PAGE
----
The additional direct coupling can occur by way of the coupling component or directly through the takeoff component of the linear drive mechanism.
The positioning structure betweenthe stator and the rotor ensures that the rotation is concluded before the lifting motion commences.
The locking mechanism can have a bar that pivots radially in relation to the rotating post, that, in the lift-termination position, engages subject to the force of a spring the bottom of a stop connected to the rotating post, and that is coupled to the piston rod of an unlocking cylinder.
The basic principle of the invention consists of coupling the axially movable post directly to the linear drive mechanism once the post has completed the rotation that closes the door and hence to initiate the lifting motion. The helical transmission can be designed to ensure that the wing of the door will stop rotating before the lifting motion is initiated, so that both motions will be completely independent with no need for two separate drive mechanisms.
Two embodiments of a rotating drive mechanism in accordance with the invention will now be described with reference to the drawings.
FIG. 1 is a view from inside a vehicle of the wing of a swinging door with a rotating drive mechanism,
FIG. 2 is a larger-scale illustration, partly sectional longitudinally, of a rotating drive mechanism for the wing illustrated in FIG. 1,
FIG. 2a is a section along the line IIa--IIa in FIG. 2,
FIG. 2b is a section along the line IIb--IIb in FIG. 2a,
FIG. 2c illustrates the shape of the positioning groove in the drive mechanism illustrated in FIG. 2,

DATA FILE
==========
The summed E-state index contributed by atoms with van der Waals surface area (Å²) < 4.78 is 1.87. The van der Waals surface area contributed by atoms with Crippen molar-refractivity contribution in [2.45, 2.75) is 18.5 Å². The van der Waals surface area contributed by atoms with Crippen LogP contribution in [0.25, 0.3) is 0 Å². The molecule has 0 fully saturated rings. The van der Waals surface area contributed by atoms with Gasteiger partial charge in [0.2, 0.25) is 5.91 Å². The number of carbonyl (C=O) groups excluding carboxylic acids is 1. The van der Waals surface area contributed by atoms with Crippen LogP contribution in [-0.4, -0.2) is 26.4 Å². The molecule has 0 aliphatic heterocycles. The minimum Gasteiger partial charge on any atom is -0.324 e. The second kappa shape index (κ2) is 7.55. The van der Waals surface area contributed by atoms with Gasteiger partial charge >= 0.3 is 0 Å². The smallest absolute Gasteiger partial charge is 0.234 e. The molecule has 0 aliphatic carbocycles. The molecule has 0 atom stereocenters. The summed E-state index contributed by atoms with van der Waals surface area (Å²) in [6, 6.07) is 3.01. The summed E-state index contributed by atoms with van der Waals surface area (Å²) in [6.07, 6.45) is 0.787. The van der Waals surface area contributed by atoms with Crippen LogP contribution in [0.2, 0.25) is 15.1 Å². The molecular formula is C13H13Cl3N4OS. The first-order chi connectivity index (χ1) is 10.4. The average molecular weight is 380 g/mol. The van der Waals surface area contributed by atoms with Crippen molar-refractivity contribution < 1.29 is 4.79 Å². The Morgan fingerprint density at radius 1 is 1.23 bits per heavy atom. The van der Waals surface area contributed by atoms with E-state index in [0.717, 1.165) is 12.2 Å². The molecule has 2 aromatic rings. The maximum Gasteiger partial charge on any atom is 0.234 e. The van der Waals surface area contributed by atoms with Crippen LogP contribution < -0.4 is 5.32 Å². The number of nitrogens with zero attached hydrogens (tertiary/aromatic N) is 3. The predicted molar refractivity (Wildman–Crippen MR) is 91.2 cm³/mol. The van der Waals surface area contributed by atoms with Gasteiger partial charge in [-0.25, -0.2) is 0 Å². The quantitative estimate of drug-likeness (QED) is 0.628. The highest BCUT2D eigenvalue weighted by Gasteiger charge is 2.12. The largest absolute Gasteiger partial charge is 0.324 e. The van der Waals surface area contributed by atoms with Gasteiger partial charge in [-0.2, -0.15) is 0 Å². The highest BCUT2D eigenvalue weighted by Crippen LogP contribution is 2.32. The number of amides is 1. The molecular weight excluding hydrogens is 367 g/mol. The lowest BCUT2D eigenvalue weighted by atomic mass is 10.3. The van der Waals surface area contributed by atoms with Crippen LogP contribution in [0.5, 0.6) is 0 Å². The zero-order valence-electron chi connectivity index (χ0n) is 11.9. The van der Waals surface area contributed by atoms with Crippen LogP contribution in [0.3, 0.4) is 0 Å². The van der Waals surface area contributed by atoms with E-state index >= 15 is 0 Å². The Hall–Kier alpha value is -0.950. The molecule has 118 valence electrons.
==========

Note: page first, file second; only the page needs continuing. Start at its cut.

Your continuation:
FIGS. 3, 3a, and 3b are axial sections through another embodiment of a rotating drive mechanism and illustrate the different positions it assumes while the door is closing,
FIG. 3c is a section along the line IIIc--IIIc in FIG. 3b through a mechanism for locking the post in its terminal position, and
FIG. 4 is a larger-scale illustration showing the shape of the positioning groove in the rotating drive mechanism illustrated in FIGS. 3 through 3b.
FIG. 1 shows the wing 29 of a swinging door on a mass-transit vehicle for example. The wing is articulated by means of pivoting arms 26 and 28 to a rotating post 25 positioned upright over the floor of the vehicle. As will be described later in detail, wing 29 can be pivoted through the intermediary of rotating post 25 by a rotating drive mechanism 1 and, once the door has closed, can be lifted a distance "a" into a locked position by a straight-line motion on the part of the post. Once the wing has been lifted, locking components, which are only schematically illustrated in FIG. 1 and which may comprise for example a bolt 30 and a wedge surface 27, engage each other and lock wing 29 into a terminal position, whereby the door is completely closed.